Gender Bender: Lately I've been asking myself, "What is this meaning to me?" Because you believe it's one meaning and then it starts transforming into another when your moods start changing and morphing. So what we've been doing, we have one of our closest friends on the road, he's directing this on-the-road movie, or we don't even know what it is, with us. Basically we're going around asking people what the color red means to them. … You ask them out of the blue, which is interesting to see when there's a camera and someone freaks out. You guys know when there's a camera and the person's personality changes and everything and so it's interesting to see … what they say when they think of the word red.
It's funny there's this one clip that [he] got where he's asking them, "Oh what does red mean?" Some guards for a venue, they were talking to each other, saying, "Oh, well red, I don't like that color. Red is a color for women." And then at that same moment, a man that works at the club also had some red tennis shoes on, and then he's like, "Yo, what do you think of the color red?" And he's like, "I find it empowering. As a matter of fact, these are my lucky red shoes." And then the other was like, "OK, alright, I can get behind that." So it's nice to see the dialogue and how one was closed off to the color red, make him flip around. … But for me the color red is kind of in question now because I think we're about to close that chapter where we're not going to use red any more. It's just kind of poisoned my mind a little bit if you obsess over one color too much.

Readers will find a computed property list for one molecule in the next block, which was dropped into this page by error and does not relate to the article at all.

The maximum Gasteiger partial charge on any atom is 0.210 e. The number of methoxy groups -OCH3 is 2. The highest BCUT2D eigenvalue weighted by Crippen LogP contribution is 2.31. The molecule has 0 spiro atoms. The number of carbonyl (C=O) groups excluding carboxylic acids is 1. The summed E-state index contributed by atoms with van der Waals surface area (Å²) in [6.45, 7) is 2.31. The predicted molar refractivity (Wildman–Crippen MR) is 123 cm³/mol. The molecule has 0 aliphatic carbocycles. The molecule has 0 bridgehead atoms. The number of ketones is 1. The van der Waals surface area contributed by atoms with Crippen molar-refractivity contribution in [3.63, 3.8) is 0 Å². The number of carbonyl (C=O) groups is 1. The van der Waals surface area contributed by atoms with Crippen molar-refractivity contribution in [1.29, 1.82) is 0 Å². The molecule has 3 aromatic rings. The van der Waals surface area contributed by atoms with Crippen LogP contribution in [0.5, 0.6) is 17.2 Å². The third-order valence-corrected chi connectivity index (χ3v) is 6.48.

Robles Luna: I think it's the question if it's going to be the color of the band in the future. And we're going through another stage where maybe we're representing something else right now. … Ironically, I've never liked red. OK, I see it, because it does make you feel something, but it was always a color that made me feel very intimidated.
I know you've worked with Iggy Pop in the past. Is there an anecdote you'd want to share?
Gender Bender: He's amazing. He's super punctual. When the time [came] to get in the studio together to track together he got right there on time. I had the lyric sheet printed out for him, didn't even need it, and the song's in Spanish. And he had it all memorized to the notch. Actually, it was embarrassing for me because I put in an older version of it where the lyric was a little different and he had the most up-to-date one, so I messed up. … He really supported us.